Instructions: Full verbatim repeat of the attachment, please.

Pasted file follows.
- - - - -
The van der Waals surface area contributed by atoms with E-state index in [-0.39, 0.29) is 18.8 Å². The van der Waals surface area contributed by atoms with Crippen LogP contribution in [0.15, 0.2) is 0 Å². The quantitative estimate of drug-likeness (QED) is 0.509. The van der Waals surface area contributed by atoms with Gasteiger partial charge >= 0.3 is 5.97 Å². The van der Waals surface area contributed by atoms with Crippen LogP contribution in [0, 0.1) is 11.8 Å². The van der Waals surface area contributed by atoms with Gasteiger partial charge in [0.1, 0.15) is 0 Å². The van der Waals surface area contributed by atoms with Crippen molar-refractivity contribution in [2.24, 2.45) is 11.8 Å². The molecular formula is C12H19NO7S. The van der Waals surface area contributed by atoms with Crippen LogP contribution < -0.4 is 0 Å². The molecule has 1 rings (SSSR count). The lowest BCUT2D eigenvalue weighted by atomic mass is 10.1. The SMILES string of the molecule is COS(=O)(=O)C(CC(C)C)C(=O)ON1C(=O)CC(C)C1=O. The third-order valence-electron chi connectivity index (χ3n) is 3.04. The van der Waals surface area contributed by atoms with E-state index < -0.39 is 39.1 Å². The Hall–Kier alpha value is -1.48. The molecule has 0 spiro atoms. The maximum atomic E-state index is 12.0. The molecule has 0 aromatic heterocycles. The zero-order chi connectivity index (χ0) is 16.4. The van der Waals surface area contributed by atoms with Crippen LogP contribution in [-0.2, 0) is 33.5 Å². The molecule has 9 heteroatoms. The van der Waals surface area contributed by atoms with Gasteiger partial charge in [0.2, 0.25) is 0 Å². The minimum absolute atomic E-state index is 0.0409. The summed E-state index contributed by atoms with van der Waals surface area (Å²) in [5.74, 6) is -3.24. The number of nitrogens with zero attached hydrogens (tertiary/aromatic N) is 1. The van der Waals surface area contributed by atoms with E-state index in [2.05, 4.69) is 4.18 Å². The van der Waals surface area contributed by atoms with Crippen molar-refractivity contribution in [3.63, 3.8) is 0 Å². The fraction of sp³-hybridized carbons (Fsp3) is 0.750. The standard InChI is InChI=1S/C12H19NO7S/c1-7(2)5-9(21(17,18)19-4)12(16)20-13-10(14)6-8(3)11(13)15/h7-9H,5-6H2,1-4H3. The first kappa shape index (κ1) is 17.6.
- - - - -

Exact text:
The van der Waals surface area contributed by atoms with E-state index in [-0.39, 0.29) is 18.8 Å². The van der Waals surface area contributed by atoms with Crippen LogP contribution in [0.15, 0.2) is 0 Å². The quantitative estimate of drug-likeness (QED) is 0.509. The van der Waals surface area contributed by atoms with Gasteiger partial charge >= 0.3 is 5.97 Å². The van der Waals surface area contributed by atoms with Crippen LogP contribution in [0, 0.1) is 11.8 Å². The van der Waals surface area contributed by atoms with Gasteiger partial charge in [0.1, 0.15) is 0 Å². The van der Waals surface area contributed by atoms with Crippen molar-refractivity contribution in [2.24, 2.45) is 11.8 Å². The molecular formula is C12H19NO7S. The van der Waals surface area contributed by atoms with Crippen LogP contribution < -0.4 is 0 Å². The molecule has 1 rings (SSSR count). The lowest BCUT2D eigenvalue weighted by atomic mass is 10.1. The SMILES string of the molecule is COS(=O)(=O)C(CC(C)C)C(=O)ON1C(=O)CC(C)C1=O. The third-order valence-electron chi connectivity index (χ3n) is 3.04. The van der Waals surface area contributed by atoms with E-state index < -0.39 is 39.1 Å². The Hall–Kier alpha value is -1.48. The molecule has 0 spiro atoms. The maximum atomic E-state index is 12.0. The molecule has 0 aromatic heterocycles. The zero-order chi connectivity index (χ0) is 16.4. The van der Waals surface area contributed by atoms with Crippen LogP contribution in [-0.2, 0) is 33.5 Å². The molecule has 9 heteroatoms. The van der Waals surface area contributed by atoms with Gasteiger partial charge in [0.2, 0.25) is 0 Å². The minimum absolute atomic E-state index is 0.0409. The summed E-state index contributed by atoms with van der Waals surface area (Å²) in [5.74, 6) is -3.24. The number of nitrogens with zero attached hydrogens (tertiary/aromatic N) is 1. The van der Waals surface area contributed by atoms with E-state index in [2.05, 4.69) is 4.18 Å². The van der Waals surface area contributed by atoms with Crippen molar-refractivity contribution in [3.63, 3.8) is 0 Å². The fraction of sp³-hybridized carbons (Fsp3) is 0.750. The standard InChI is InChI=1S/C12H19NO7S/c1-7(2)5-9(21(17,18)19-4)12(16)20-13-10(14)6-8(3)11(13)15/h7-9H,5-6H2,1-4H3. The first kappa shape index (κ1) is 17.6.